External Parasites- External parasites, such as mites and lice, feed off the chicken’s feathers and blood. They commonly congregate around a chicken’s vent, but can also be found under the wings or in the head feathers during severe infestations. You can prevent external parasites from becoming an issue by making sure your Rhode Island Reds have access to a dust bath. A monthly health check can also help you catch and treat any external parasites before they become an infestation.  

Frostbite- If you live in a region that experiences cold winter weather, you will want to take precautions to prevent frostbite during the winter. Rhode Island Red cocks are more prone to frostbite than the hens, however, if the hens also have tall combs they will benefit from frostbite prevention too. Minimizing moisture in the coop and preventing exposure to the elements are two ways to reduce the chance of frostbite. You can also apply a beeswax-based salve to the combs and wattles to prevent moisture from freezing on the skin, which can lead to frostbite.   

Egg Binding- Given the fact that Rhode Island Red hens tend to lay eggs that increase in size as they age, egg binding can be a potential concern to keep in mind. Egg binding occurs when a hen cannot pass an egg properly. The combination of a large egg and weaker egg laying muscles in an aging hen can make egg binding a potential health issue in Rhode Island Red hens. Make sure your hens have access to supplemental calcium and be familiar with the signs and symptoms of egg binding to prevent it from becoming an issue in your flock!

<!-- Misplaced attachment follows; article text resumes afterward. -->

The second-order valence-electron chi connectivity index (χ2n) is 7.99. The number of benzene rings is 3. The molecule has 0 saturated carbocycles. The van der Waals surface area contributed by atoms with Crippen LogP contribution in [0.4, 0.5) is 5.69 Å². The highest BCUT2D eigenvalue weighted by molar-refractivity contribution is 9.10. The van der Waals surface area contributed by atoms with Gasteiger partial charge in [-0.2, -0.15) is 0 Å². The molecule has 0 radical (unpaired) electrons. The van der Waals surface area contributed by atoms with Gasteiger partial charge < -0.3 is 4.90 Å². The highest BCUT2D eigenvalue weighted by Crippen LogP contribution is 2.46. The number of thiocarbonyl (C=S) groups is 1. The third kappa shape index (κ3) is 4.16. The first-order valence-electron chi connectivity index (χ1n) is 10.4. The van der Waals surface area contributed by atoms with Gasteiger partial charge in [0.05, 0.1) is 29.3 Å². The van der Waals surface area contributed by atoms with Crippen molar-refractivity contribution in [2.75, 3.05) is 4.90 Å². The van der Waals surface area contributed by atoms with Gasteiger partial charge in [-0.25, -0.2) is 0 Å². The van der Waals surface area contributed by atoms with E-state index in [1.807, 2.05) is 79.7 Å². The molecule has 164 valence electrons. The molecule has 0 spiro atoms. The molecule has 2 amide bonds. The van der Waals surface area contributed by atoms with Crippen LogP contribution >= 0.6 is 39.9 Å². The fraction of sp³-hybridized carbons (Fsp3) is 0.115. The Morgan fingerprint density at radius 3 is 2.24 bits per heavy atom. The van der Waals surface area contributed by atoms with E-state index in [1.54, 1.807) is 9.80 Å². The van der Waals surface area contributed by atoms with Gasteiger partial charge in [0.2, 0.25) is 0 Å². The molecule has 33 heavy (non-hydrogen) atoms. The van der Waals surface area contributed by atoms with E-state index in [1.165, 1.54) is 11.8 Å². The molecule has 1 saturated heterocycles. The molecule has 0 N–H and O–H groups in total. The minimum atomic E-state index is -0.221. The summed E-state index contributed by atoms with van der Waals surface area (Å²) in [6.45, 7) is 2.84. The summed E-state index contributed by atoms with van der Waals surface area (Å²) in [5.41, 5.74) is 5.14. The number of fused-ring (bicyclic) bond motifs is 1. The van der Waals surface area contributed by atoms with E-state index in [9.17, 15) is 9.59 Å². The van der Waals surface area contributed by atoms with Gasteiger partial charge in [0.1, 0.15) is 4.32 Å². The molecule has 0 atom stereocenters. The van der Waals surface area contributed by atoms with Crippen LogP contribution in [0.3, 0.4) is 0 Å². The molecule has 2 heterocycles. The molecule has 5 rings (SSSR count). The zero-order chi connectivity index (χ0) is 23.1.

Lifespan of Rhode Island Reds 

The average lifespan of Rhode Island Red chickens depends on how the birds were bred. Heritage or standard bred Rhode Island Reds tend to have longer lifespans than industrial or production bred Rhode Island Reds. The average lifespan for a production Rhode Island Red chicken is 5-8 years. Heritage Rhode Island Reds will live closer to 9-10 years with some birds reaching upwards of 15 years of age! 

Keep in mind that no matter the strain, the egg production will decline as the hens get older. Rhode Island Red chickens are most productive for the 1-3 years of their life. Production strains will lay extremely well for the first couple of years and then dramatically decrease in laying. Heritage strains will be steady producers for many years, but they won’t produce the yearly volume of eggs that production strains will.